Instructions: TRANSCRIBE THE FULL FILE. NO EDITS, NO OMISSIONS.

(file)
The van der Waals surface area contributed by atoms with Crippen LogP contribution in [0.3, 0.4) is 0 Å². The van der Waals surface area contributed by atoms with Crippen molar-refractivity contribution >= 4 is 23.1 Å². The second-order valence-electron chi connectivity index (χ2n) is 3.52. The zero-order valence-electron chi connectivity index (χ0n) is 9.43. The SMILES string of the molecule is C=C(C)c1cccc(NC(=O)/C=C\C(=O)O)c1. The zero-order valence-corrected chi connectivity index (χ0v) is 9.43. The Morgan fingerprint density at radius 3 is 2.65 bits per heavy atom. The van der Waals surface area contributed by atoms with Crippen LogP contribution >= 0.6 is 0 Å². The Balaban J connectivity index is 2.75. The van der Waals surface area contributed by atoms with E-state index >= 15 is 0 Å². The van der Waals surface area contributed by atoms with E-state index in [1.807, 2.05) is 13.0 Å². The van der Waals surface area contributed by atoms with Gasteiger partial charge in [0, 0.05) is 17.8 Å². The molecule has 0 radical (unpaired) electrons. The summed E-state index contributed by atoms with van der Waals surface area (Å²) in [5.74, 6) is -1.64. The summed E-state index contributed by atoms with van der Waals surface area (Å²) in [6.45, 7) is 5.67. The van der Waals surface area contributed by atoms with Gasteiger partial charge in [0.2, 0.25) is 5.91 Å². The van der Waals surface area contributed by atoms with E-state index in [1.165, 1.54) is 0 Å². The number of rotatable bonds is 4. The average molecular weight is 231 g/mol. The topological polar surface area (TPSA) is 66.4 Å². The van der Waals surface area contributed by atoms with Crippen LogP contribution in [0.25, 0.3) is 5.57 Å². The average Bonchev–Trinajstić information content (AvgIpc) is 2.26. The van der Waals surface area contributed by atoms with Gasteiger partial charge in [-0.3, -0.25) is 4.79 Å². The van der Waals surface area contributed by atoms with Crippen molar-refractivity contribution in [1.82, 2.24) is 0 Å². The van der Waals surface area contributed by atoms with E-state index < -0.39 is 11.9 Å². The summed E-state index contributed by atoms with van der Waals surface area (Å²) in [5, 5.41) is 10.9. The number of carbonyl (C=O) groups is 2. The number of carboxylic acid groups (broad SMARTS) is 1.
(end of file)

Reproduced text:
The van der Waals surface area contributed by atoms with Crippen LogP contribution in [0.3, 0.4) is 0 Å². The van der Waals surface area contributed by atoms with Crippen molar-refractivity contribution >= 4 is 23.1 Å². The second-order valence-electron chi connectivity index (χ2n) is 3.52. The zero-order valence-electron chi connectivity index (χ0n) is 9.43. The SMILES string of the molecule is C=C(C)c1cccc(NC(=O)/C=C\C(=O)O)c1. The zero-order valence-corrected chi connectivity index (χ0v) is 9.43. The Morgan fingerprint density at radius 3 is 2.65 bits per heavy atom. The van der Waals surface area contributed by atoms with Crippen LogP contribution >= 0.6 is 0 Å². The Balaban J connectivity index is 2.75. The van der Waals surface area contributed by atoms with E-state index >= 15 is 0 Å². The van der Waals surface area contributed by atoms with E-state index in [1.807, 2.05) is 13.0 Å². The van der Waals surface area contributed by atoms with Gasteiger partial charge in [0, 0.05) is 17.8 Å². The molecule has 0 radical (unpaired) electrons. The summed E-state index contributed by atoms with van der Waals surface area (Å²) in [5.74, 6) is -1.64. The summed E-state index contributed by atoms with van der Waals surface area (Å²) in [6.45, 7) is 5.67. The van der Waals surface area contributed by atoms with Gasteiger partial charge in [0.2, 0.25) is 5.91 Å². The van der Waals surface area contributed by atoms with E-state index in [1.165, 1.54) is 0 Å². The number of rotatable bonds is 4. The average molecular weight is 231 g/mol. The topological polar surface area (TPSA) is 66.4 Å². The van der Waals surface area contributed by atoms with Crippen LogP contribution in [0.25, 0.3) is 5.57 Å². The average Bonchev–Trinajstić information content (AvgIpc) is 2.26. The van der Waals surface area contributed by atoms with Gasteiger partial charge in [-0.3, -0.25) is 4.79 Å². The van der Waals surface area contributed by atoms with Crippen molar-refractivity contribution in [1.82, 2.24) is 0 Å². The van der Waals surface area contributed by atoms with E-state index < -0.39 is 11.9 Å². The summed E-state index contributed by atoms with van der Waals surface area (Å²) in [5, 5.41) is 10.9. The number of carbonyl (C=O) groups is 2. The number of carboxylic acid groups (broad SMARTS) is 1.